Silverstone GP first to conduct F1 Sprint: All you need to know
Formula 1 and the FIA are experimenting with a new race weekend format for the 2021 F1 season, and the Silverstone GP is the first to try it. The highlight of this experiment is the F1 Sprint session where the drivers will complete a short version of the race to determine the grid for the Sunday GP. F1 Sprint will cover 100kms in race distance and the drivers are not obligated to use two different sets of tyres in the session, unlike on race day. The experiment is partially based on the race weekend conducted at the junior Formula levels. This format will be carried out at three Grand Prix on the 2021 calendar and the continuation of the format depends on its effectiveness and response from the viewers. FIA introduced the experimental race weekend with the intention to spice up the race weekend as compared to a regular Sunday showdown.
These are the few highlights for the much-anticipated experimental race weekend.
Three Grand Prix from the 2021 calendar will be chosen to conduct the new format with Silverstone being the first
The F1 Sprint will be conducted on Saturday with an all-out race for 100kms in race distance
There will be only two practice sessions lasting one hour each as compared to the usual three sessions
Tyre allowance of a team reduces to 12 from the usual 13 for the race weekend
Lewis Hamilton is not convinced by the new race weekend. He expects the Sprint F1 session to be interesting only for the first few laps with a DRS train in picture
Most drivers are keeping an open mind about the changes and support the experimentation attempts by the FIA
Here’s a breakdown of how the new weekend will proceed.
The Friday session will start with a Free Practice which will last for one hour. During this session the teams and the drivers are allowed to change the settings and parts on the car. Post the session, Parc Fermé rules would be applied to the car and no further adjustments are allowed to the car till Saturday.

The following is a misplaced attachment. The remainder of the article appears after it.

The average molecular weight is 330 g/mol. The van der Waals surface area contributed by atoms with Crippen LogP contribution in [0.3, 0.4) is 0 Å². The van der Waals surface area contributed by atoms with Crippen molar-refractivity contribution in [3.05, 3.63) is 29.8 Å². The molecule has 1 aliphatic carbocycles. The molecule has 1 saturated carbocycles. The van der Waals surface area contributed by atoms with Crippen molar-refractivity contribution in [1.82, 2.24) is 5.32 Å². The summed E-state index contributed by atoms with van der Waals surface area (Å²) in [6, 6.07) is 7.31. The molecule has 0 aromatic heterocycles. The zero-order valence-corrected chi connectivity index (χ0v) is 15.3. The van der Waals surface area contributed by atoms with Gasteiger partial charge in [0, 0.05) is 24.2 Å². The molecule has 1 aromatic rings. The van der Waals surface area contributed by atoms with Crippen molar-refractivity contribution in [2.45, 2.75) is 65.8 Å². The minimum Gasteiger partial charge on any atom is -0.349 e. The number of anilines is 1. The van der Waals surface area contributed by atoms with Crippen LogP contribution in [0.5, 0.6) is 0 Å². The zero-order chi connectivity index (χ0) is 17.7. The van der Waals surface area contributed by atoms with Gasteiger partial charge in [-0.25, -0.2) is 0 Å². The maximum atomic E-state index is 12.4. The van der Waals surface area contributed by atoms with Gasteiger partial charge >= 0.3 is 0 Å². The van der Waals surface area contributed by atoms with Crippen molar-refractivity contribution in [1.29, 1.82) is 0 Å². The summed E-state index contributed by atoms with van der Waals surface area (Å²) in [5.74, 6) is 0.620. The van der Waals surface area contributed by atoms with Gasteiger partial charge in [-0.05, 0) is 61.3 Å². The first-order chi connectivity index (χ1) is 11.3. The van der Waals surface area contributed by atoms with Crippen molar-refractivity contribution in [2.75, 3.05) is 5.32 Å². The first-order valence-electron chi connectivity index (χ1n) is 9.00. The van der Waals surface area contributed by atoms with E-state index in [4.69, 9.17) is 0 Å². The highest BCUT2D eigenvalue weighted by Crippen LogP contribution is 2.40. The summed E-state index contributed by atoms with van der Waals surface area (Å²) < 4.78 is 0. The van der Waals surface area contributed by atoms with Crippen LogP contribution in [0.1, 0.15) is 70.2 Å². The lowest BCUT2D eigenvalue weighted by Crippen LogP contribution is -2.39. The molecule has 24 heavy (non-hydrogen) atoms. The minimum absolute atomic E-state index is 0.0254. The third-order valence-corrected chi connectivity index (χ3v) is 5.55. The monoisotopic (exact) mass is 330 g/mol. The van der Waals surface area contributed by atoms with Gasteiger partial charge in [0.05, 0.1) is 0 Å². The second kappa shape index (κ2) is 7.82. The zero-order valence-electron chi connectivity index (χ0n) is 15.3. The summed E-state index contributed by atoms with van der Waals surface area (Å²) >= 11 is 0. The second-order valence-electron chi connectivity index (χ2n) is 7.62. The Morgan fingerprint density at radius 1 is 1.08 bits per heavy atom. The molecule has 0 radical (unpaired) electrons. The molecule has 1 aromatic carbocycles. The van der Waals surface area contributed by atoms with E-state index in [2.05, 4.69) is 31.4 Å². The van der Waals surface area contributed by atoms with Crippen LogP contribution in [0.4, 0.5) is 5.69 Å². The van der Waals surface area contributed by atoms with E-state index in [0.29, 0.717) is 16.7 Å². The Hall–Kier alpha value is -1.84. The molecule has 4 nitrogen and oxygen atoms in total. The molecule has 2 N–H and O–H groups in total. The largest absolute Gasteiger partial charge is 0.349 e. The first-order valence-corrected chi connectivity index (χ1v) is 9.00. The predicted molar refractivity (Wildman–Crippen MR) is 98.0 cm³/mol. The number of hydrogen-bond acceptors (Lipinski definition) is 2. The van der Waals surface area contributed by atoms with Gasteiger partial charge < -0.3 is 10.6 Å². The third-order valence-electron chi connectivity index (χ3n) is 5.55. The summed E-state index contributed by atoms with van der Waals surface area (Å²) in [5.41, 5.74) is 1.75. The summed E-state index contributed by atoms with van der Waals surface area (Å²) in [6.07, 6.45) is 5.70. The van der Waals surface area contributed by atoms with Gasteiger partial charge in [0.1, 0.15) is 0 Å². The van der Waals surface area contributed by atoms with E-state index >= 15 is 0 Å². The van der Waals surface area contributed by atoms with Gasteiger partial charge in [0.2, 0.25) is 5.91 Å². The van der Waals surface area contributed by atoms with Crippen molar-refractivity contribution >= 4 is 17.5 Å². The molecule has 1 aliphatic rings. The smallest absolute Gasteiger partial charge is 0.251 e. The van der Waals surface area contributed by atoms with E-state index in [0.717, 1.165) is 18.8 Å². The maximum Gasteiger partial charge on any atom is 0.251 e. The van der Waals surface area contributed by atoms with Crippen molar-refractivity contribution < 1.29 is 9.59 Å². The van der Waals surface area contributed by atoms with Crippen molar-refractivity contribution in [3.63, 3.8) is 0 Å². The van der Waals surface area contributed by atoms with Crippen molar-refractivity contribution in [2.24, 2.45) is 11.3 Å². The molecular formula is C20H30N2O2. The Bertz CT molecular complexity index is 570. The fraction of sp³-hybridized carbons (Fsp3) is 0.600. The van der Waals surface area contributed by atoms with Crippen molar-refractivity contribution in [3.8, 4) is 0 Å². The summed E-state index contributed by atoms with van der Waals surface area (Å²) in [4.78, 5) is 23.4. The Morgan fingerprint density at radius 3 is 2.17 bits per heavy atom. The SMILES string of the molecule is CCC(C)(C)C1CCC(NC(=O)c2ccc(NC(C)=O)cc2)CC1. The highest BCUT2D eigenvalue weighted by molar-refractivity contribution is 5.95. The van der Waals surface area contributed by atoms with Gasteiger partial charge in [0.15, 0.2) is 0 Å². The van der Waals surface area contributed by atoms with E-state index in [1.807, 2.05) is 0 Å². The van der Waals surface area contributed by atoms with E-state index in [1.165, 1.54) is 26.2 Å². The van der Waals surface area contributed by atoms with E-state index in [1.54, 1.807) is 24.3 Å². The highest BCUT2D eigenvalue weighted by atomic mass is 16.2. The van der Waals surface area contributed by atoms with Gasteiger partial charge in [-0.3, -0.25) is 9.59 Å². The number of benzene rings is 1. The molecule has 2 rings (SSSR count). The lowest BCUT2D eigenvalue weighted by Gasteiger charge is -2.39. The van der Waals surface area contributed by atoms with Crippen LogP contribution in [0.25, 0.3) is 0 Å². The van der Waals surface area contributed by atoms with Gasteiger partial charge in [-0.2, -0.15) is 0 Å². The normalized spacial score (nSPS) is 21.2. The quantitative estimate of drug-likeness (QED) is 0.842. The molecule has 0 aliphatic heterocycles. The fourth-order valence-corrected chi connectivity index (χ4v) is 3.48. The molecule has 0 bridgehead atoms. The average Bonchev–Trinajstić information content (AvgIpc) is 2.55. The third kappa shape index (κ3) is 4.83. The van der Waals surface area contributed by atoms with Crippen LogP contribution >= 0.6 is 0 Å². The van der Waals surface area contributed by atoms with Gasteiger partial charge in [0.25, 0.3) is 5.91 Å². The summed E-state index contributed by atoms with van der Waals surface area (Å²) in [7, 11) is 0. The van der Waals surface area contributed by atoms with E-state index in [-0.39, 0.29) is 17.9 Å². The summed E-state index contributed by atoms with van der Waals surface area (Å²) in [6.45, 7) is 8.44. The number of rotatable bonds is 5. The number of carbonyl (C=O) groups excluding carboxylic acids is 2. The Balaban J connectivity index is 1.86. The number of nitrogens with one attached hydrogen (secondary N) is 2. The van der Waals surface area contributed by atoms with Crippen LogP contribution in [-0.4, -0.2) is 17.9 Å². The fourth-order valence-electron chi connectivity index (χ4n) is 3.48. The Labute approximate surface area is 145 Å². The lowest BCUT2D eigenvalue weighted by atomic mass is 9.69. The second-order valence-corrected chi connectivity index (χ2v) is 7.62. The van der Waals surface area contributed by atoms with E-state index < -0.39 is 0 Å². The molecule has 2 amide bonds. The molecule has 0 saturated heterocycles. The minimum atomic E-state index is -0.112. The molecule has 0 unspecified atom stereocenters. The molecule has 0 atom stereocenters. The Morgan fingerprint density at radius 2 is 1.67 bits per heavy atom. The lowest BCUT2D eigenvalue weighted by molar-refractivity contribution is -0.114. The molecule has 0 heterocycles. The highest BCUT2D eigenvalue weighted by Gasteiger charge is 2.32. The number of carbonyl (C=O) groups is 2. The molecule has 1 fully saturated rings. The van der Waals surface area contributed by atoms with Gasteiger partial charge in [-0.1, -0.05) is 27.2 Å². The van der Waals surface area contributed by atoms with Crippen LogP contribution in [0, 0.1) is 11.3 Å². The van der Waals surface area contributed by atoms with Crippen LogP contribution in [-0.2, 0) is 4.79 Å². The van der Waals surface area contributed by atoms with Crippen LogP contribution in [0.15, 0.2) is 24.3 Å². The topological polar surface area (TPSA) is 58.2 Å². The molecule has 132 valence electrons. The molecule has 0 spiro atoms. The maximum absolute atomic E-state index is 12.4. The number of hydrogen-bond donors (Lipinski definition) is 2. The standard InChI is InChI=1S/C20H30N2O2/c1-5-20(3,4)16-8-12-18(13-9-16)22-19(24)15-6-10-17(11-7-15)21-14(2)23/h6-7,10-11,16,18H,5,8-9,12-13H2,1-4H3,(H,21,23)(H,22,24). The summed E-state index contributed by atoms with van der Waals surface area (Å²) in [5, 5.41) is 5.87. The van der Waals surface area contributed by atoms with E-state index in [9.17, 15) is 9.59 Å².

Following Free Practice 1 (FP1), a standard qualifying round is conducted with three stages of elimination much like qualifying is held normally. However, this session will be held on a Friday. The results of this session will decide the grid for Saturday’s F1 Sprint. The tyres used in this session will not be carried over to F1 Sprint.
Free Practice 1: 7pm IST
Qualifying: 10:30pm IST
Saturday will host the second and final practice session of the race weekend. The cars will still remain under Parc Fermé regulations but the FIA has allowed some wriggle room for the teams to modify their cars. Under the new regulations, the teams can change the brake friction materials and the brake ducts with new parts which should be identical to the qualifying round. Front wings can also be replaced to an old or new spec without triggering a penalty. Teams are also allowed to change various suspension elements for the F1 Sprint session.
The starting grid for the F1 Sprint round is decided by the qualifying round results from Friday. The F1 Sprint will cover 100kms in race distance. Teams will have a free tyre choice for the session and a pit-stop is not mandatory. The positions in which the drivers finish during this session will determine the grid for the Sunday GP. Three points are awarded to the first position with the second and third gaining two and one point respectively.
Free Practice 2: 4:30pm IST
F1 Sprint: 9pm IST
The main Grand Prix will be hosted on Sunday as per the standard format. There will be no changes made to the main event. The only difference is that the teams and the drivers will have a free tyre choice to start the race. The Sunday GP starts at 7:30 IST
According to the FIA, the motive of the experimental race weekend is to bring in more action during the entire Grand prix weekend. The format is hoped to give the audience a more thrilling experience of a Formula 1 weekend. The inspiration of this idea has been taken from the juniors Formula formats and will be tested for three Formula 1 races. The format will bring more pressure on the teams with just two hours of Free Practice sessions and new Parc Fermé regulations.